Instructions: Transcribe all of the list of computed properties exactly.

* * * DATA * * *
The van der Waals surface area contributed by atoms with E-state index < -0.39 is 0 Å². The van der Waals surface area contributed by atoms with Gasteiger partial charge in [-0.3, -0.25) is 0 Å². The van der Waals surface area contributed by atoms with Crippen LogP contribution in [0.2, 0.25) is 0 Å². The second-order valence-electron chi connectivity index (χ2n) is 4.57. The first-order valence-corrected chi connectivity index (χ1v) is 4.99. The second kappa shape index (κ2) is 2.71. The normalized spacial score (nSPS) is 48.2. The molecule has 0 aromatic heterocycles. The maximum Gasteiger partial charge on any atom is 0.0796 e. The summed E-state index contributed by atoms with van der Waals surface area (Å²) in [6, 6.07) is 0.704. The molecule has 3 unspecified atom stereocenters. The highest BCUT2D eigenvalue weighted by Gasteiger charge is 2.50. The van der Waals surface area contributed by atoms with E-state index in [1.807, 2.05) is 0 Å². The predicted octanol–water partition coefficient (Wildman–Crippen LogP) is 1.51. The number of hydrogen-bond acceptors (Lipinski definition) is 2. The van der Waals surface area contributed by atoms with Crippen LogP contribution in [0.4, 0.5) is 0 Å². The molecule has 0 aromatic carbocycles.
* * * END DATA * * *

The van der Waals surface area contributed by atoms with E-state index < -0.39 is 0 Å². The van der Waals surface area contributed by atoms with Gasteiger partial charge in [-0.3, -0.25) is 0 Å². The van der Waals surface area contributed by atoms with Crippen LogP contribution in [0.2, 0.25) is 0 Å². The second-order valence-electron chi connectivity index (χ2n) is 4.57. The first-order valence-corrected chi connectivity index (χ1v) is 4.99. The second kappa shape index (κ2) is 2.71. The normalized spacial score (nSPS) is 48.2. The molecule has 0 aromatic heterocycles. The maximum Gasteiger partial charge on any atom is 0.0796 e. The summed E-state index contributed by atoms with van der Waals surface area (Å²) in [6, 6.07) is 0.704. The molecule has 3 unspecified atom stereocenters. The highest BCUT2D eigenvalue weighted by Gasteiger charge is 2.50. The van der Waals surface area contributed by atoms with E-state index in [1.807, 2.05) is 0 Å². The predicted octanol–water partition coefficient (Wildman–Crippen LogP) is 1.51. The number of hydrogen-bond acceptors (Lipinski definition) is 2. The van der Waals surface area contributed by atoms with Crippen LogP contribution in [0.4, 0.5) is 0 Å². The molecule has 0 aromatic carbocycles.